Emergency Department Trends

From Health Leaders Media (tipped by Suzy Thorby, via LinkedIn. Thanks!)

Perhaps no part of the hospital is more problematic-and more critical to the success of the facility as a whole-than the emergency department. The ED is a unique culture within the larger framework of the hospital, and as the hospital’s “front door” to the public, its influence continues to grow; one study showed that in 2005, the ED represented the admission source for 45 percent of all inpatients. But even as the ED becomes ever more important, overcrowding and call coverage issues continue to plague hospital leaders.An American Hospital Association survey of hospital leaders showed that EDs at 65 percent of urban hospitals and 73 percent of teaching hospitals were either at or over capacity in 2007.

Maine hospital, ambulance service pay $1 million settlement

From Modern Healthcare:

The U.S. Attorney’s office in Maine says Northern Maine Medical Center, Fort Kent, and an area volunteer ambulance service have paid over $1 million as part of a settlement regarding claims that they overbilled Medicare and Medicaid, a problem that originated with an overworked and untrained billing clerk.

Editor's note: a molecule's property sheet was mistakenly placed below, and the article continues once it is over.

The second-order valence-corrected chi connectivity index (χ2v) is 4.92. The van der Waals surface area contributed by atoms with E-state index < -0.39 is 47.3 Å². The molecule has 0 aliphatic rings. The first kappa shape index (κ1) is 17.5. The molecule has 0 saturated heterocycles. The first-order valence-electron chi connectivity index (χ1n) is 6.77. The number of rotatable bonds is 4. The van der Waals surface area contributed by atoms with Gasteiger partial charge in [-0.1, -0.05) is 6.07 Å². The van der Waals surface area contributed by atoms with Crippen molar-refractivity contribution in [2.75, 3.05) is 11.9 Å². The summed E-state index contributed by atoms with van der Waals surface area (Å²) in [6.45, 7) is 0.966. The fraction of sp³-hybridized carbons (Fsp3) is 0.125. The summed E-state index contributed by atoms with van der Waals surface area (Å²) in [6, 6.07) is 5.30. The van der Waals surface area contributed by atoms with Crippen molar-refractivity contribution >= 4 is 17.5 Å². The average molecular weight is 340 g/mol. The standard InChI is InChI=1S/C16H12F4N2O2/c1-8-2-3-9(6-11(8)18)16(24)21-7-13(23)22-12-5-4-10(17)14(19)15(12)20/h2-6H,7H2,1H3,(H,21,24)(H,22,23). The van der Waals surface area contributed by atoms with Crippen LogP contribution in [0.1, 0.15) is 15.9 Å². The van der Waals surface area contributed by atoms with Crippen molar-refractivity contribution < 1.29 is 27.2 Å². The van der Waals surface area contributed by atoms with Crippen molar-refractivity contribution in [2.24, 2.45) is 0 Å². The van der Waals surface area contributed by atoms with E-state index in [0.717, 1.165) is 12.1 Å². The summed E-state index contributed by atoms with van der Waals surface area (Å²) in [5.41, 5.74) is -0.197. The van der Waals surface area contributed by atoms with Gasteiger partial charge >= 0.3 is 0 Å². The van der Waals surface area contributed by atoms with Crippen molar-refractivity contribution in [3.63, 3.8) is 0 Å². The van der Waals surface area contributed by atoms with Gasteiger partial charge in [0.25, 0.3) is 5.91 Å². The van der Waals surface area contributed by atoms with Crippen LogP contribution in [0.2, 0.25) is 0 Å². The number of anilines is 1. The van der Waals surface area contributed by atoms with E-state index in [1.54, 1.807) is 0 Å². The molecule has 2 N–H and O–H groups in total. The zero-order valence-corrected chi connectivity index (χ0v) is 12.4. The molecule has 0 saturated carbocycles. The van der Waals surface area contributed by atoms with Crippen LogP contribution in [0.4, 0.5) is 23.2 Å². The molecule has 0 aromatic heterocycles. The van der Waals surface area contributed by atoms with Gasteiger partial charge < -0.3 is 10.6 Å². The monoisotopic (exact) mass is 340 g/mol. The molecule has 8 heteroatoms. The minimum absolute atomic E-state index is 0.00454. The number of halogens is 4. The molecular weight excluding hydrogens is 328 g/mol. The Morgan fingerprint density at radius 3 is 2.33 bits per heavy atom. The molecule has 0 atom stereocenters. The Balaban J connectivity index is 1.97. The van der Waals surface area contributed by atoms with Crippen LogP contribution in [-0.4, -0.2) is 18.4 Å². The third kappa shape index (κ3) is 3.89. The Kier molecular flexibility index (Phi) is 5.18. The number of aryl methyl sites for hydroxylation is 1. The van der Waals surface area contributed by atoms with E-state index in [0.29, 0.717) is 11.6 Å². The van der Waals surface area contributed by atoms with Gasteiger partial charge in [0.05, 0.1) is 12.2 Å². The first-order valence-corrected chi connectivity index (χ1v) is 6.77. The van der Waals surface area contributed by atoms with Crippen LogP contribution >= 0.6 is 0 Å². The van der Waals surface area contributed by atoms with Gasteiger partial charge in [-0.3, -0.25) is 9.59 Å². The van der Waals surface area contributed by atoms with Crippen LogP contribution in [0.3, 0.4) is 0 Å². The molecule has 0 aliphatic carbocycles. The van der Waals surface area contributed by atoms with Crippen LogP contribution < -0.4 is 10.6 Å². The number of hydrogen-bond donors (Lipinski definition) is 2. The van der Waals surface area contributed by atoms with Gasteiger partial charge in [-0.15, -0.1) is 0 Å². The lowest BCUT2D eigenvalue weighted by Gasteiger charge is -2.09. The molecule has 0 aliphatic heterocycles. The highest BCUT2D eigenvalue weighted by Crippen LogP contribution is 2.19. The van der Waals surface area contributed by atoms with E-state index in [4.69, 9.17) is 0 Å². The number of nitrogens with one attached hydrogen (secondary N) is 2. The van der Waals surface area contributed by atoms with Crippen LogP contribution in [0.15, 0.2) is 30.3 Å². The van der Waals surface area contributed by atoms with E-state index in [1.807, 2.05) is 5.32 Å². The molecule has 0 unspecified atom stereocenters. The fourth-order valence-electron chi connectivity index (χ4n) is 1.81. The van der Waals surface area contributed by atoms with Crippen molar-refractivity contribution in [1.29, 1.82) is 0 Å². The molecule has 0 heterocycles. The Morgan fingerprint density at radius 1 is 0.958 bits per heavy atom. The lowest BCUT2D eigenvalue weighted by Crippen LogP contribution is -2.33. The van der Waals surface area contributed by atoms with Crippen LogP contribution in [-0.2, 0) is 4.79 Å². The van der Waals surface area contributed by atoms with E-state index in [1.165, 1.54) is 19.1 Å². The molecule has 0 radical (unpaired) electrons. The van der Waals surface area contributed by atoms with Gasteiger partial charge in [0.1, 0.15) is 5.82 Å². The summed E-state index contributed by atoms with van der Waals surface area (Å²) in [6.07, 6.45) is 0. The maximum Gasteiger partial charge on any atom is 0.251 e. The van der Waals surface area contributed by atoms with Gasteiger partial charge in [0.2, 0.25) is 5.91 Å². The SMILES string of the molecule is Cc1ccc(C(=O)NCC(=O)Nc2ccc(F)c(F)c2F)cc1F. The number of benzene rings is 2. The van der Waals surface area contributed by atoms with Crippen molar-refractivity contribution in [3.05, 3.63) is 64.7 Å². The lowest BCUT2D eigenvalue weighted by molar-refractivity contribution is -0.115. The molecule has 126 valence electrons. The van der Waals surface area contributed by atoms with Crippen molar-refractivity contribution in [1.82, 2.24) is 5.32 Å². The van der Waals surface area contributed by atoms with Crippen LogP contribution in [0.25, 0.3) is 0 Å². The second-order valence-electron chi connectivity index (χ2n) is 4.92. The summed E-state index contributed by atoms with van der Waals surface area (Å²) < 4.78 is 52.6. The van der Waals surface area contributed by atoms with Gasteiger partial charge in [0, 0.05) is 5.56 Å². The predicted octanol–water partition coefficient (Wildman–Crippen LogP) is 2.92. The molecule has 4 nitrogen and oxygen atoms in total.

BSN Better?

From Modern Healthcare:

Citing recent research showing that patients have better survival rates in hospitals with more-educated nurses, a new study from the Carnegie Foundation for the Advancement of Teaching is recommending that all entry-level registered nurses be mandated to have baccalaureate degrees and to get master’s degrees within 10 years of licensure.

Several scholarly studies since 2003 have concluded that patients in hospitals with higher proportions of baccalaureate-trained nurses have lower mortality rates. A 2008 study by University of Pennsylvania researchers found that a 10% increase in nurses with bachelor’s degrees correlated with a 5% decrease in the risk of death and failure to rescue for surgical patients.

Patients Can Skip Sign-In Process At Local ER

From CBS2.com:

Providence Holy Cross Medical Center received a $500,000 grant from the wireless company Verizon Friday to set up a self-check-in kiosk in the hospital’s emergency room — and to keep others out of the ER.

Patients will receive instructions in English or Spanish, and Verizon says the system will reduce the wait times for treatment, increase the accuracy of medical records and alert the staff to the most urgent cases so they can be treated immediately.

Additionally, some money from the grant will be used to establish an outreach program to help uninsured patients find cost-effective primary health alternatives to treatment in the emergency room.